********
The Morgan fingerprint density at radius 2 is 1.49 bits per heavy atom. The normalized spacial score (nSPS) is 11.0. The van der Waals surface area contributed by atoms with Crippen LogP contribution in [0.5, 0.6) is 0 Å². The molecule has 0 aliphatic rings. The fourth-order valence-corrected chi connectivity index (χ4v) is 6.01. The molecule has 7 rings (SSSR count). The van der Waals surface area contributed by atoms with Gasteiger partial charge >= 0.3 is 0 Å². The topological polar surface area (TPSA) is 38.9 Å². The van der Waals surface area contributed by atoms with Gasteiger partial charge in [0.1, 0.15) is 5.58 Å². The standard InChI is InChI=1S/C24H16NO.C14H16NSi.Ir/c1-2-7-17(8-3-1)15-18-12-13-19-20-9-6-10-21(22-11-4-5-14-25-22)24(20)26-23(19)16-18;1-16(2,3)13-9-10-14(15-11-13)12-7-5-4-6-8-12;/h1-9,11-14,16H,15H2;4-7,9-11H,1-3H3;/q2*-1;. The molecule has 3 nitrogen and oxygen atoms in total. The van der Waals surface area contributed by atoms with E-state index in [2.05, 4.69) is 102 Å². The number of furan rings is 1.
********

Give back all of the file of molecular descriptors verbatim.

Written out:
The Morgan fingerprint density at radius 2 is 1.49 bits per heavy atom. The normalized spacial score (nSPS) is 11.0. The van der Waals surface area contributed by atoms with Crippen LogP contribution in [0.5, 0.6) is 0 Å². The molecule has 0 aliphatic rings. The fourth-order valence-corrected chi connectivity index (χ4v) is 6.01. The molecule has 7 rings (SSSR count). The van der Waals surface area contributed by atoms with Gasteiger partial charge >= 0.3 is 0 Å². The topological polar surface area (TPSA) is 38.9 Å². The van der Waals surface area contributed by atoms with Gasteiger partial charge in [0.1, 0.15) is 5.58 Å². The standard InChI is InChI=1S/C24H16NO.C14H16NSi.Ir/c1-2-7-17(8-3-1)15-18-12-13-19-20-9-6-10-21(22-11-4-5-14-25-22)24(20)26-23(19)16-18;1-16(2,3)13-9-10-14(15-11-13)12-7-5-4-6-8-12;/h1-9,11-14,16H,15H2;4-7,9-11H,1-3H3;/q2*-1;. The molecule has 3 nitrogen and oxygen atoms in total. The van der Waals surface area contributed by atoms with E-state index in [2.05, 4.69) is 102 Å². The number of furan rings is 1.